#GoldenGate Classic vs Microservices Architecture

With the release of Oracle GoldenGate 12c ( came the introduction of a new architecture that can be used to replicat your business information. This architecture had many different names over the years as it was being developed; which we (Oracle) finally settled on the name of “Microservices” Architecture as we got closer to general release. There are many benefits to the Microservices Architecture and these benefits should give you pause to look closely at this new feature for Oracle GoldenGate 12c.

Before we get into the Microservices Architecture, let’s review the Classic Architecture. In the below image, you see a pretty standard Oracle GoldenGate implementation.

In this architecture, the primary access into the Oracle GoldenGate enviornmentis is through the GoldenGate Service Command Interface (GGSCI). After logging into GGSCI, you can interact and administrate the associated processes, i.e. Manager, Extract (Capture), Data Pump, and Replicat (Apply). The Collectors are pretty much hidden on the target systems, but they are there; just not seen through GGSCI. In this architecture, you data is replicated over TCP/IP between the Data Pump process and Collectors using local and remote trail files.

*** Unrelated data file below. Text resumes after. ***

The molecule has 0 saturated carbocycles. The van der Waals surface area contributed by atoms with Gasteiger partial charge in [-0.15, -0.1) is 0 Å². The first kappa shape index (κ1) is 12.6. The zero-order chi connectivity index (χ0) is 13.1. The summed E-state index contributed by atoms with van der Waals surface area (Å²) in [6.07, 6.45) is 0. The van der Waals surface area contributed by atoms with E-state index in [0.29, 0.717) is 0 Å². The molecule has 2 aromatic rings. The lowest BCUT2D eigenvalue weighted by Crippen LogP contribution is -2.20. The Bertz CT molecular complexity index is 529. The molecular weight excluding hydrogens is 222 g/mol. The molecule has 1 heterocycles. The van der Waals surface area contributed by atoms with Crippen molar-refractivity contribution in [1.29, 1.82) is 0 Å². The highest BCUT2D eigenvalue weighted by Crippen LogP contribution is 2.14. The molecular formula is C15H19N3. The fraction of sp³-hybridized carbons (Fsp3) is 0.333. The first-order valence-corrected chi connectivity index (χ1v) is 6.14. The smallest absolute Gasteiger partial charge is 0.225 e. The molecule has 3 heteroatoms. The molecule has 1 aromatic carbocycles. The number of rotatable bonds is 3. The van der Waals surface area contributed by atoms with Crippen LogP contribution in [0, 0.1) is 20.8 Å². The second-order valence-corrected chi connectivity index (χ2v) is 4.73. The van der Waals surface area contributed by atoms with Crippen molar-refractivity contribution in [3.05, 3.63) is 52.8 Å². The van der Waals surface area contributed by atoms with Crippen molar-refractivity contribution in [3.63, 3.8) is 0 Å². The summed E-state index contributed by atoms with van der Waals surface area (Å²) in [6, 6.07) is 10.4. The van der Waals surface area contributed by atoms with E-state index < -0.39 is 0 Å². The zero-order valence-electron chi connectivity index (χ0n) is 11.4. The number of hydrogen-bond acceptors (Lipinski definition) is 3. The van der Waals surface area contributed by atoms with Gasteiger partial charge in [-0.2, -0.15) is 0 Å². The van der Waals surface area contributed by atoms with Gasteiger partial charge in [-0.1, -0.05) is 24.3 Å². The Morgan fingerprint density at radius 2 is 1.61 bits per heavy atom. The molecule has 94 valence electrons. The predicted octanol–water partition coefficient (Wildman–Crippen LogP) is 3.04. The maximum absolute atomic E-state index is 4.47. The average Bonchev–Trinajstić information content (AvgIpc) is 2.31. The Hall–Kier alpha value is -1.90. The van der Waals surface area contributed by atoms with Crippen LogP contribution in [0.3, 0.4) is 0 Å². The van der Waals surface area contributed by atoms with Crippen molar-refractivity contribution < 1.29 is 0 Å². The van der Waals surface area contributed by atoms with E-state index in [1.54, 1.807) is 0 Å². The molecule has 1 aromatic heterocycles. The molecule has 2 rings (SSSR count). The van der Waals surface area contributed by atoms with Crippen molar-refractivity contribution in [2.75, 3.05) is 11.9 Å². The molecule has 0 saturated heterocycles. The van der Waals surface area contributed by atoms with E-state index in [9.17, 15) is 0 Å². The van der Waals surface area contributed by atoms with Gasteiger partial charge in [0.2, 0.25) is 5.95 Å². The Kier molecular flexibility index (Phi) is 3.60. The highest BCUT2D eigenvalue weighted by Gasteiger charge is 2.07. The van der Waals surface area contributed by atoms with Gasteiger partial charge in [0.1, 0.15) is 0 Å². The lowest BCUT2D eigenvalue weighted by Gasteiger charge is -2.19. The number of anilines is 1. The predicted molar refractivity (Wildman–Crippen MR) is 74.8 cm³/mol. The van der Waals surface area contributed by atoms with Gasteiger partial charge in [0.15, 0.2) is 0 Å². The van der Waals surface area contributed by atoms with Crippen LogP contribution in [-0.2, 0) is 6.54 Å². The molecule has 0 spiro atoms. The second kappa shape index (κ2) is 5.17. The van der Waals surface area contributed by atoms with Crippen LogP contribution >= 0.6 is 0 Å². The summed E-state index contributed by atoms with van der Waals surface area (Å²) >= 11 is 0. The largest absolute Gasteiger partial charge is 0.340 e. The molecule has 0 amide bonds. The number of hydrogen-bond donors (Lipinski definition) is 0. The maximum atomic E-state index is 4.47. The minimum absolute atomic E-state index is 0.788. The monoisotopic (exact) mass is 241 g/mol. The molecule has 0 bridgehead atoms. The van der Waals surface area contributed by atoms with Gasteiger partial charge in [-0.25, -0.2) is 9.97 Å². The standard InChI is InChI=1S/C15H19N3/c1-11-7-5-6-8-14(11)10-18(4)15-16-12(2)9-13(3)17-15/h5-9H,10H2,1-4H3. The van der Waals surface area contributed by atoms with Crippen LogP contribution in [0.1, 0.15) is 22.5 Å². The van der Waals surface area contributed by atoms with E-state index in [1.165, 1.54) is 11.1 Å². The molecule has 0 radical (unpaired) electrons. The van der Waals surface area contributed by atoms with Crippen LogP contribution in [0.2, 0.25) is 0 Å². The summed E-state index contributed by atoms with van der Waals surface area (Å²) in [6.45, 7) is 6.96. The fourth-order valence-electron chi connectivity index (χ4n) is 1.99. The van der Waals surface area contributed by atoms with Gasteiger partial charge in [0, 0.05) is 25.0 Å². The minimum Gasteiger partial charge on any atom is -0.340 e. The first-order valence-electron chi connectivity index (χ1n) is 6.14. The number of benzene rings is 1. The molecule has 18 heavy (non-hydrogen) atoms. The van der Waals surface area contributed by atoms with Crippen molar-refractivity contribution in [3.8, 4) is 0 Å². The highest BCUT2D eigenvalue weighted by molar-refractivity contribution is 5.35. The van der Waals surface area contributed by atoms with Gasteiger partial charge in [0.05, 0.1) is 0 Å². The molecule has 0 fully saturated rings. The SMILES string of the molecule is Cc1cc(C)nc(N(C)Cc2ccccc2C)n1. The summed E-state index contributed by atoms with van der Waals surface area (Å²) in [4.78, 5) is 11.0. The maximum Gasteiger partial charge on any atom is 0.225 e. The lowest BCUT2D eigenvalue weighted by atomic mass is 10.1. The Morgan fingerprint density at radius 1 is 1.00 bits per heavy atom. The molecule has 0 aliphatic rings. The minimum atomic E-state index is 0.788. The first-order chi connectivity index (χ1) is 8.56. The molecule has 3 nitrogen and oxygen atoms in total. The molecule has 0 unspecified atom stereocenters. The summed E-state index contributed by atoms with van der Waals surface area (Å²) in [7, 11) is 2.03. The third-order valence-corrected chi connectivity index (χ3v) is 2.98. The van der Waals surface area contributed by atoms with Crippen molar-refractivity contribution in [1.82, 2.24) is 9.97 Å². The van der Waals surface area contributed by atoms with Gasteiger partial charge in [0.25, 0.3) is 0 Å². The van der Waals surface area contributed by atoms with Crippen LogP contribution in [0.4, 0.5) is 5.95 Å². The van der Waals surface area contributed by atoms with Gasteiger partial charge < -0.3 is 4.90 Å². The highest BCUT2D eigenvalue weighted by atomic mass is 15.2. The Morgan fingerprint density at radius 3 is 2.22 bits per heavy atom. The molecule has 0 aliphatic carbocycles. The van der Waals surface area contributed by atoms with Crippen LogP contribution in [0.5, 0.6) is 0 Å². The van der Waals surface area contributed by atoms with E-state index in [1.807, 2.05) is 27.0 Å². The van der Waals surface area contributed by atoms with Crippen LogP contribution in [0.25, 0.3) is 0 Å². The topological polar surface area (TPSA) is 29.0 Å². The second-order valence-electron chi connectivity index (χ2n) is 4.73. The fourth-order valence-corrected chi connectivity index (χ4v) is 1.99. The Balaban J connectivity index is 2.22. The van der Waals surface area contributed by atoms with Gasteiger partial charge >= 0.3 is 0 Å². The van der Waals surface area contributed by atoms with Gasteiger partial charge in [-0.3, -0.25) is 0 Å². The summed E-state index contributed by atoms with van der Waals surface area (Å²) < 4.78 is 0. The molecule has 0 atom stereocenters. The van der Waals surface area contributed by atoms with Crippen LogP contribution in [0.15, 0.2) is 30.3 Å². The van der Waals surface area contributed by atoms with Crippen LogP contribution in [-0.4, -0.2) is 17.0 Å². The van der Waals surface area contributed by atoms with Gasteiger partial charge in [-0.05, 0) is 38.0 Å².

The downside to this architecture is that, in order to administer the environment, you have to physically login to the server where Oracle GoldenGate is running. With this requirement, many organizations were restrictive on who had access to the server and often caused a debate over who were truely the owners of Oracle GoldenGate.